Death is never an easy conversation topic to discuss with children. When a child has helped raise a pet, and is deeply attached to them, it can be devastating to find that the end is near. How you communicate that your dog or cat may be dying will vary greatly based on the child’s age and understanding. Below are some tips on what to do and what not to do when breaking the difficult news to a child.

Approach the subject gently: Since death is a weighty subject, it merits a focused discussion time. Set aside several minutes to sit your child down sometime in the middle of the day (aka, not too close to when they need to go to sleep). Let them know you want to talk to them about your dog or cat and how they have been feeling lately.

Give context: Ask if they child has noticed anything different about the pet recently. For example: Has the dog seemed more tired than usual, or does the kitty not like to play as much anymore? Once the child is recalling some of his own experiences with the animal, you will be able to explain why the pet might be acting this way. If he is merely getting old, explain that animals sadly don’t live as long as people do, and that their bodies start to not work as well as they used to. If the pet is struggling with a disease, describe what is going on in the cat or dog’s body. (For example: if your cat is dying from kidney disease or failure, explain they he isn’t able to rid his body of toxins, and the longer he keeps living the harder it is to function.) When a child understands what is going on physically and the pain the pet might be suffering, it is a lot easier for them to accept the outcome.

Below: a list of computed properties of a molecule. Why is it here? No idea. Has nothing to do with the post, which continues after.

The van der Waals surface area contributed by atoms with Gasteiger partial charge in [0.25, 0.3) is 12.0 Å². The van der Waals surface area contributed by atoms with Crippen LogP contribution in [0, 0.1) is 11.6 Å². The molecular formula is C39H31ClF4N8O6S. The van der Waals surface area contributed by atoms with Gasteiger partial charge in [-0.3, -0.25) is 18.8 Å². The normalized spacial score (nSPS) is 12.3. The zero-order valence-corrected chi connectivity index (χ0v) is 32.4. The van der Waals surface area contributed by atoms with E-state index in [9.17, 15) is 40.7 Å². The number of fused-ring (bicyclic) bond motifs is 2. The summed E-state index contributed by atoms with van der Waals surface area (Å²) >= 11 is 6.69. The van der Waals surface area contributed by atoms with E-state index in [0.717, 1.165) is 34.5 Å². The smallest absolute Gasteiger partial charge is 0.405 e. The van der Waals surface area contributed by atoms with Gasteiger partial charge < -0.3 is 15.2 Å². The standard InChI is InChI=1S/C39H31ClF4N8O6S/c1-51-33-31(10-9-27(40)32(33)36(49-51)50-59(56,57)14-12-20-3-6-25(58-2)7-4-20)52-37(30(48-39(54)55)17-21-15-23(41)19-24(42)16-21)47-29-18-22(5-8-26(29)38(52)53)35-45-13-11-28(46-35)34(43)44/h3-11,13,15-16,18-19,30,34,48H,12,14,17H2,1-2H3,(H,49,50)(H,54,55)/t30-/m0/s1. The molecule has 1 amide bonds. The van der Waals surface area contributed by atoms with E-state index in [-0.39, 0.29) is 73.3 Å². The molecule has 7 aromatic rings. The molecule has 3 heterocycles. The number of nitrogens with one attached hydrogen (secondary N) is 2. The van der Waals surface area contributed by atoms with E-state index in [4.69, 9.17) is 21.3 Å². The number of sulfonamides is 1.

Put it simply: Tell your child that the vet has done everything he could to save and help the animal, but that he sadly will not be able to get better. Next, explain what the options are. Communicate that the dog or cat could grow weaker and weaker every day, living in pain and feeling sad, or he could be put to rest in a peaceful way. Let the child know that the vet can put some medicine in the pet’s body that will help him go to sleep, and then once he is asleep, will stop his heart. The animal will not feel any pain, and will not be sad anymore. The pet will be surrounded by his family, and will just feel like he is taking a nap, so that he won’t have to suffer every day in pain.

Consolation and comfort: Once your child understands what is happening, reassurance is key. Help the child understand that the dog or cat knows he is loved, and that all the hurting and sadness will stop once he is asleep. Maybe the child can take a special picture with the pet, or make a drawing of them (depending on how old the child is), or let the animal sleep by the foot of his bed a few last times. Allowing a child to process the loss is an important part of dealing with grief. Then, as necessary you can assure your child that when the time is right, you will be able to give another sweet puppy or kitty a new home.

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